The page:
Itzik N Gottesman
Senior Lecturer — Ph.D., University of Pennsylvania
- E-mail: firstname.lastname@example.org
GSD 360 • Jewish Folklore
TTH 1230pm-200pm BUR 116
(also listed as
ANT 325L, J S 363 )
Dybbuks, golems, evil eye are just some of the more well known aspects of Jewish folklore, but this course will also examine the folk life of the Jews, their world view, their folk beliefs and fears. Call it folk religion if you will; many of these practices were dismissed by the “official” Jewish religion as un-Jewish, but the "folk" persisted and eventually the practice became Judaized and accepted.
Using literary sources, ethnographic memoirs, historical documents, films (among them The Dybbuk,1939), folklore collections and field trips (among them, to the oldest Austin Jewish cemetery), we will focus on what makes Jewish folklore Jewish. For example, the high literacy rate among Jews over the centuries and the people's close connection to the written word led to the development of specifically Jewish interpretations of internationally disseminated beliefs. Folklore genres—folktale, legend, folksong, folk music—custom, belief and, of course, Jewish humor will be included.
- Attendance, homework and class participation: 30%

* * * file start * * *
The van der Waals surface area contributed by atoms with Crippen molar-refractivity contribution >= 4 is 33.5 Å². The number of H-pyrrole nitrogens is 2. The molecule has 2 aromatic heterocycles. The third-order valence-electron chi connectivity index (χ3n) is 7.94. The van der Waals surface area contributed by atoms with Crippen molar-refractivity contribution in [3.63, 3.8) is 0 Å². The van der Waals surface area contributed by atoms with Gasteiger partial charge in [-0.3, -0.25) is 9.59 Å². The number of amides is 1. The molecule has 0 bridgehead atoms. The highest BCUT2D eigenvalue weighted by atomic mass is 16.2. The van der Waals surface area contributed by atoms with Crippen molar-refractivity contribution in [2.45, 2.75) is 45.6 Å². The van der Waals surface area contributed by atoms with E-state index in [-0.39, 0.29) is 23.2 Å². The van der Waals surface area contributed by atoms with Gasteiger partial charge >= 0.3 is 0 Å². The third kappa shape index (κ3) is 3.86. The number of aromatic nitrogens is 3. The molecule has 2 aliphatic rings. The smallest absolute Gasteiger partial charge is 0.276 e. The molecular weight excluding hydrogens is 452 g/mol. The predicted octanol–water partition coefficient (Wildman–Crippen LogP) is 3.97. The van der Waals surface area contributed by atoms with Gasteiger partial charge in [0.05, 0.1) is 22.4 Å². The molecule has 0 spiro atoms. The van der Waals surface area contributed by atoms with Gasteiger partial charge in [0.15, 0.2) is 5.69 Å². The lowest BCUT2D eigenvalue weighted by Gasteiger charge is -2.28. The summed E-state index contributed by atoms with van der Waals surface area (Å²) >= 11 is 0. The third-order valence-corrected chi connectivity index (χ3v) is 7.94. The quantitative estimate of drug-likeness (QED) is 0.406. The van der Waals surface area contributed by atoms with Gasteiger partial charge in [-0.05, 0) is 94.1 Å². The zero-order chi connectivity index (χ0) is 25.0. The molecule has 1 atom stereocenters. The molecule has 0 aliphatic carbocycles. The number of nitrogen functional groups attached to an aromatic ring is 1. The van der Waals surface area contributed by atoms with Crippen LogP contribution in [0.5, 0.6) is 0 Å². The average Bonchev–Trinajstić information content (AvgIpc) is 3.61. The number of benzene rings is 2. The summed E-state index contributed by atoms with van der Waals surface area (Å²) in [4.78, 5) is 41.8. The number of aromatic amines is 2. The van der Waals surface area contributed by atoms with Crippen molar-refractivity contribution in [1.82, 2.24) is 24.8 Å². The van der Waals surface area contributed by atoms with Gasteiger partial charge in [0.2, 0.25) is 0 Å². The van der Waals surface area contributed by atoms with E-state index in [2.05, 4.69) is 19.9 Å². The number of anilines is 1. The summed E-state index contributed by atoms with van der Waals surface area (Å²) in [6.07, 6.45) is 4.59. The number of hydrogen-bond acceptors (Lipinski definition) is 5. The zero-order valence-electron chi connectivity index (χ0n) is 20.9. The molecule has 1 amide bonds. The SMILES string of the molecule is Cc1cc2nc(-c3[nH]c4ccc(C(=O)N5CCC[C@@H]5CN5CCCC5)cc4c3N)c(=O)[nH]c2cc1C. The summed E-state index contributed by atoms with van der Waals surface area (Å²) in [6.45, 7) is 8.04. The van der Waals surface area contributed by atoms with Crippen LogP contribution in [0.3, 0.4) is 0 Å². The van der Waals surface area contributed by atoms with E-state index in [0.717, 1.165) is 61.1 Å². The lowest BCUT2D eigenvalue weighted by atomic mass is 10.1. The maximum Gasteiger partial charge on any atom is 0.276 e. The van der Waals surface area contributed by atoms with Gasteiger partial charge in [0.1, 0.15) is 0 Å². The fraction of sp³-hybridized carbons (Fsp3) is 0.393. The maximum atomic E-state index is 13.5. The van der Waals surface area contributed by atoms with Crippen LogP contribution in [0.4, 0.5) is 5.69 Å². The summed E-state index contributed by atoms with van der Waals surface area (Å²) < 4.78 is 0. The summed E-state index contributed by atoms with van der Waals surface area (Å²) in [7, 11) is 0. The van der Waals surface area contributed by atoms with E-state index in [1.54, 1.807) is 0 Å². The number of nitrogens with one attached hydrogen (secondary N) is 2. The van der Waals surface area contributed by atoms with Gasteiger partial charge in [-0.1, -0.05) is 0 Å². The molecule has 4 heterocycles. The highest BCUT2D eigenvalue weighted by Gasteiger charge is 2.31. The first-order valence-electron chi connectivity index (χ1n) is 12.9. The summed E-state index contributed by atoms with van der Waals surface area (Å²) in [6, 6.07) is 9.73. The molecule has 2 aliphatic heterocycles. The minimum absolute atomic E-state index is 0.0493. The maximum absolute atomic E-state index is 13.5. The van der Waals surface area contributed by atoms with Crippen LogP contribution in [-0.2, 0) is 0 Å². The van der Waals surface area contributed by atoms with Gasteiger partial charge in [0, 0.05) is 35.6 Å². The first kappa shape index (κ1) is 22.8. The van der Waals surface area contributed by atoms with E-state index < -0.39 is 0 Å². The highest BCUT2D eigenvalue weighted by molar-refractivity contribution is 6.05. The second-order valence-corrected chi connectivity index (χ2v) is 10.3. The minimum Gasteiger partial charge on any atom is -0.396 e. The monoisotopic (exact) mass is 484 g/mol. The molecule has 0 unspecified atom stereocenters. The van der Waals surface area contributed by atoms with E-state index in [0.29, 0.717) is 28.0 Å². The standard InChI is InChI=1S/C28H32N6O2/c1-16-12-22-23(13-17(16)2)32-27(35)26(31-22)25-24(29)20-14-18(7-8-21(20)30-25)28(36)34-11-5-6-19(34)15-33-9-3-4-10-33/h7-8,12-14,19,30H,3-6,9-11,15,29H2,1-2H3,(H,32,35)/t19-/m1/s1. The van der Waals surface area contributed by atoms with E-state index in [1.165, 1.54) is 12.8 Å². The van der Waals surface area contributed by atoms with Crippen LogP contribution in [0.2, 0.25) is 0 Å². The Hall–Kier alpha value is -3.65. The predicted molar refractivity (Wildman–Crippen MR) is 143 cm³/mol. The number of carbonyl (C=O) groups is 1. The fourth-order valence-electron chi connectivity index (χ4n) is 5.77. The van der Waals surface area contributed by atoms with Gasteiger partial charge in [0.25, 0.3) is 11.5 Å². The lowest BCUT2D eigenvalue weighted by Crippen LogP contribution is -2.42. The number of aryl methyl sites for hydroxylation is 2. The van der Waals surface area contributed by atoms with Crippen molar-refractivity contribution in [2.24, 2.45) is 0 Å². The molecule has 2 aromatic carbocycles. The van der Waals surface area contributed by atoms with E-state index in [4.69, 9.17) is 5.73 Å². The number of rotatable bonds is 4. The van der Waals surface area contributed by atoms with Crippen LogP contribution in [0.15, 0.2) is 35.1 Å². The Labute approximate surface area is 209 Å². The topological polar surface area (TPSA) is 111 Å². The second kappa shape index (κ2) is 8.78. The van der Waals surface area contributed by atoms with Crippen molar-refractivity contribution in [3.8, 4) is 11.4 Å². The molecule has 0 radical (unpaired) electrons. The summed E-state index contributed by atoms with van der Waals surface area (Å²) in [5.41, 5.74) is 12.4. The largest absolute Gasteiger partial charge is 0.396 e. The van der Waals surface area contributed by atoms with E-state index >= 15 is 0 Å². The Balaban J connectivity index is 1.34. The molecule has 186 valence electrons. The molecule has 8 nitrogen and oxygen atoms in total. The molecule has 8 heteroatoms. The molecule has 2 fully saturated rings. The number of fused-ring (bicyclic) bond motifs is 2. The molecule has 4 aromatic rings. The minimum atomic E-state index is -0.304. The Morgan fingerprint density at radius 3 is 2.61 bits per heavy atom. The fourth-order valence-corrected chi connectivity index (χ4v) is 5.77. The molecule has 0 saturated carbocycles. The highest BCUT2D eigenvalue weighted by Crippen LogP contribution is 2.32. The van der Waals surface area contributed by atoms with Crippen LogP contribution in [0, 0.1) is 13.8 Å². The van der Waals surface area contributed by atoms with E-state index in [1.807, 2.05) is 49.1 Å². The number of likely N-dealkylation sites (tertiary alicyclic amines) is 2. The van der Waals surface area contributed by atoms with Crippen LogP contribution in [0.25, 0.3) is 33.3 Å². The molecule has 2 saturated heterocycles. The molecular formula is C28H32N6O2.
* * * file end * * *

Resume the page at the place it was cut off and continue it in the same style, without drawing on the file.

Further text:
- Four short papers 30%
- Midterm and final paper: 60%
- Joshua Trachternberg, Jewish Magic and Superstition
- Joachim Neugroschel, Great Tales of Jewish Fantasy and the Occult
- Moses Gaster, Maaseh Book
- I. B. Singer, The Satan in Goray
- Elizabeth Herzog/Mark Zborowski, Life is With People
YID 604 • Accelerated First-Year Yiddish
MWF 100pm-300pm BUR 214
An introduction to spoken and written Yiddish with an emphasis on active communication, this course will cover basic grammar and vocabulary. By the end of the semester you should be able to read short texts with some ease and to carry on a conversation with a native speaker.
The course will also introduce students to Yiddish culture, the background of most American Jews. We will view some classic Yiddish films, learn Yiddish songs and delve into the diverse history of YIddish in America including the Hasidic world, the Jewish labor movement, and Yiddish literature.
Yiddish 604 is the first part of a two-semester accelerated course which satisfies the undergraduate language requirement in one year. The first semester covers the basics of Yiddish grammar and vocabulary. In the second semester the class will read short stories from Yiddish literature and by the end, students will be able to converse freely with native Yiddish speakers.
Attendance and class participation: 25%
Weekly quizzes: 30%
Weekly homework: 20%
Mid-term and final: 25%
Der oynheyber, Dovid Bridger
College Yiddish, Uriel Weinreich
Comprehensive Yiddish English Dictionary, Beinfeld/Bochner